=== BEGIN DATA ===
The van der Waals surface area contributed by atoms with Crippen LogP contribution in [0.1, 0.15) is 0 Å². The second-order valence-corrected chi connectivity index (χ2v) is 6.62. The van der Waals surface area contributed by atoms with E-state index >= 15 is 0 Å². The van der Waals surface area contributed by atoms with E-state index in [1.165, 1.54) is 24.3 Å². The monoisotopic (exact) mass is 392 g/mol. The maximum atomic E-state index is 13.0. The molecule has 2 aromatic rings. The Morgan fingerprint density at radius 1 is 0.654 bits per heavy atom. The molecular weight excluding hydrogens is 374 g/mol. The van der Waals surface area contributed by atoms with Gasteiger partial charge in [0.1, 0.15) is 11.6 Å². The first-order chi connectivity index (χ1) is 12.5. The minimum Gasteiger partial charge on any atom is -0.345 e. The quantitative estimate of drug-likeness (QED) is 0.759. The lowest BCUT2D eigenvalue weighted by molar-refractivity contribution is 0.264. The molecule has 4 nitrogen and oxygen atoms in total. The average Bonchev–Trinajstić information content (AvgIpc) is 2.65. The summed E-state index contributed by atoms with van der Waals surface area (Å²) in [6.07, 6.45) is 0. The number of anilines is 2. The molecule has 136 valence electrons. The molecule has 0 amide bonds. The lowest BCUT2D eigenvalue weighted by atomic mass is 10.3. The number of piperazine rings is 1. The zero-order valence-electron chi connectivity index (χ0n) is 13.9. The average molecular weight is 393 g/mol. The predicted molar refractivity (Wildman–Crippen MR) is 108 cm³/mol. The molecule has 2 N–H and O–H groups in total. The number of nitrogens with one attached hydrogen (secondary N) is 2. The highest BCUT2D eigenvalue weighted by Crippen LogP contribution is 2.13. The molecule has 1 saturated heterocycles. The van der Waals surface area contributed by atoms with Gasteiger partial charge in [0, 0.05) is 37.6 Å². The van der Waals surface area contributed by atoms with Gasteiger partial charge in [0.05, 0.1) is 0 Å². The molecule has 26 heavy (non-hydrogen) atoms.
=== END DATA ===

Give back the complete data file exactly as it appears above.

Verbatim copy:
The van der Waals surface area contributed by atoms with Crippen LogP contribution in [0.1, 0.15) is 0 Å². The second-order valence-corrected chi connectivity index (χ2v) is 6.62. The van der Waals surface area contributed by atoms with E-state index >= 15 is 0 Å². The van der Waals surface area contributed by atoms with E-state index in [1.165, 1.54) is 24.3 Å². The monoisotopic (exact) mass is 392 g/mol. The maximum atomic E-state index is 13.0. The molecule has 2 aromatic rings. The Morgan fingerprint density at radius 1 is 0.654 bits per heavy atom. The molecular weight excluding hydrogens is 374 g/mol. The van der Waals surface area contributed by atoms with Gasteiger partial charge in [0.1, 0.15) is 11.6 Å². The first-order chi connectivity index (χ1) is 12.5. The minimum Gasteiger partial charge on any atom is -0.345 e. The quantitative estimate of drug-likeness (QED) is 0.759. The lowest BCUT2D eigenvalue weighted by molar-refractivity contribution is 0.264. The molecule has 4 nitrogen and oxygen atoms in total. The average Bonchev–Trinajstić information content (AvgIpc) is 2.65. The summed E-state index contributed by atoms with van der Waals surface area (Å²) in [6.07, 6.45) is 0. The number of anilines is 2. The molecule has 136 valence electrons. The molecule has 0 amide bonds. The lowest BCUT2D eigenvalue weighted by atomic mass is 10.3. The number of piperazine rings is 1. The zero-order valence-electron chi connectivity index (χ0n) is 13.9. The average molecular weight is 393 g/mol. The predicted molar refractivity (Wildman–Crippen MR) is 108 cm³/mol. The molecule has 2 N–H and O–H groups in total. The number of nitrogens with one attached hydrogen (secondary N) is 2. The highest BCUT2D eigenvalue weighted by Crippen LogP contribution is 2.13. The molecule has 1 saturated heterocycles. The van der Waals surface area contributed by atoms with Gasteiger partial charge in [0, 0.05) is 37.6 Å². The van der Waals surface area contributed by atoms with Gasteiger partial charge in [0.05, 0.1) is 0 Å². The molecule has 26 heavy (non-hydrogen) atoms.